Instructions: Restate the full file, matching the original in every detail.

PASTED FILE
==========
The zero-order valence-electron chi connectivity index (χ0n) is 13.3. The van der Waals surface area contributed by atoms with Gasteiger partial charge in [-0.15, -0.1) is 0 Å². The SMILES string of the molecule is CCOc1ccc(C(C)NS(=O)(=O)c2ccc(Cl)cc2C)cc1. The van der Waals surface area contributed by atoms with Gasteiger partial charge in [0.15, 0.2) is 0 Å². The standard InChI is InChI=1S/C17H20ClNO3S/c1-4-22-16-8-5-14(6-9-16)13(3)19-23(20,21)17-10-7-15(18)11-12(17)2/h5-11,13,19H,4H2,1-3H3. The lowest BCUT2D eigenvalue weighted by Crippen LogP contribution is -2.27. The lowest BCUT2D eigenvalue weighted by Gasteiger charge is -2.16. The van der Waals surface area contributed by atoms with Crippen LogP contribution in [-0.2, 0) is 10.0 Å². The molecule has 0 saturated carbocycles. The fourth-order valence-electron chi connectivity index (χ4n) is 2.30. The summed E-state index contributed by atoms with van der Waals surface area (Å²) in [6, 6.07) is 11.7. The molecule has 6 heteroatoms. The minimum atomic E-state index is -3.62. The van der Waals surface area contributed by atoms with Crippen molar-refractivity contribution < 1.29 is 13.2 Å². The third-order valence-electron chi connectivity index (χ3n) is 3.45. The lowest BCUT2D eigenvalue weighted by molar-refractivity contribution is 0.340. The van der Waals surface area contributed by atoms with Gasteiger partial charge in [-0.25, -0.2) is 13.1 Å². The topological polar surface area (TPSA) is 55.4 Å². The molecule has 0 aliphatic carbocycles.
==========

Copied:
The zero-order valence-electron chi connectivity index (χ0n) is 13.3. The van der Waals surface area contributed by atoms with Gasteiger partial charge in [-0.15, -0.1) is 0 Å². The SMILES string of the molecule is CCOc1ccc(C(C)NS(=O)(=O)c2ccc(Cl)cc2C)cc1. The van der Waals surface area contributed by atoms with Gasteiger partial charge in [0.15, 0.2) is 0 Å². The standard InChI is InChI=1S/C17H20ClNO3S/c1-4-22-16-8-5-14(6-9-16)13(3)19-23(20,21)17-10-7-15(18)11-12(17)2/h5-11,13,19H,4H2,1-3H3. The lowest BCUT2D eigenvalue weighted by Crippen LogP contribution is -2.27. The lowest BCUT2D eigenvalue weighted by Gasteiger charge is -2.16. The van der Waals surface area contributed by atoms with Crippen LogP contribution in [-0.2, 0) is 10.0 Å². The molecule has 0 saturated carbocycles. The fourth-order valence-electron chi connectivity index (χ4n) is 2.30. The summed E-state index contributed by atoms with van der Waals surface area (Å²) in [6, 6.07) is 11.7. The molecule has 6 heteroatoms. The minimum atomic E-state index is -3.62. The van der Waals surface area contributed by atoms with Crippen molar-refractivity contribution < 1.29 is 13.2 Å². The third-order valence-electron chi connectivity index (χ3n) is 3.45. The lowest BCUT2D eigenvalue weighted by molar-refractivity contribution is 0.340. The van der Waals surface area contributed by atoms with Gasteiger partial charge in [-0.25, -0.2) is 13.1 Å². The topological polar surface area (TPSA) is 55.4 Å². The molecule has 0 aliphatic carbocycles.